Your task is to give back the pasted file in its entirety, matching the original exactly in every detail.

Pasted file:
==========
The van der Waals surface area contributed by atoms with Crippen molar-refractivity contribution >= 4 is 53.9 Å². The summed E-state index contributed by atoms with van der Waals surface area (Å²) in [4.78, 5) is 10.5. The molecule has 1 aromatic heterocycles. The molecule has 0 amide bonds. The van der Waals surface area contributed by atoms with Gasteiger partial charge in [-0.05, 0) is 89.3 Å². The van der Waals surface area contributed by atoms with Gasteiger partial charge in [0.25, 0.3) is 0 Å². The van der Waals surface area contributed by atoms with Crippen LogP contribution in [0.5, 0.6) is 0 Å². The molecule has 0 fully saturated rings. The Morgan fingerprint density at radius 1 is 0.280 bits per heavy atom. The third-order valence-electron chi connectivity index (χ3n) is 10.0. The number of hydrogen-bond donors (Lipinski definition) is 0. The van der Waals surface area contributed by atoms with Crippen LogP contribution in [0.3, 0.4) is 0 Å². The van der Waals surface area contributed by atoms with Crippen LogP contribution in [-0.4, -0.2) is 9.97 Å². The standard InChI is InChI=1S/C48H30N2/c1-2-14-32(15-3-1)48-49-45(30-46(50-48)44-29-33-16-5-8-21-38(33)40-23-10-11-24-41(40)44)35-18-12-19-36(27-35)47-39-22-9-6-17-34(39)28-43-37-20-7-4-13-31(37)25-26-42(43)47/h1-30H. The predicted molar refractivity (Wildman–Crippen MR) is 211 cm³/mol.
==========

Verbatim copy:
The van der Waals surface area contributed by atoms with Crippen molar-refractivity contribution >= 4 is 53.9 Å². The summed E-state index contributed by atoms with van der Waals surface area (Å²) in [4.78, 5) is 10.5. The molecule has 1 aromatic heterocycles. The molecule has 0 amide bonds. The van der Waals surface area contributed by atoms with Gasteiger partial charge in [-0.05, 0) is 89.3 Å². The van der Waals surface area contributed by atoms with Gasteiger partial charge in [0.25, 0.3) is 0 Å². The van der Waals surface area contributed by atoms with Crippen LogP contribution in [0.5, 0.6) is 0 Å². The molecule has 0 fully saturated rings. The Morgan fingerprint density at radius 1 is 0.280 bits per heavy atom. The third-order valence-electron chi connectivity index (χ3n) is 10.0. The number of hydrogen-bond donors (Lipinski definition) is 0. The van der Waals surface area contributed by atoms with Crippen LogP contribution in [0.3, 0.4) is 0 Å². The van der Waals surface area contributed by atoms with Crippen LogP contribution in [-0.4, -0.2) is 9.97 Å². The standard InChI is InChI=1S/C48H30N2/c1-2-14-32(15-3-1)48-49-45(30-46(50-48)44-29-33-16-5-8-21-38(33)40-23-10-11-24-41(40)44)35-18-12-19-36(27-35)47-39-22-9-6-17-34(39)28-43-37-20-7-4-13-31(37)25-26-42(43)47/h1-30H. The predicted molar refractivity (Wildman–Crippen MR) is 211 cm³/mol.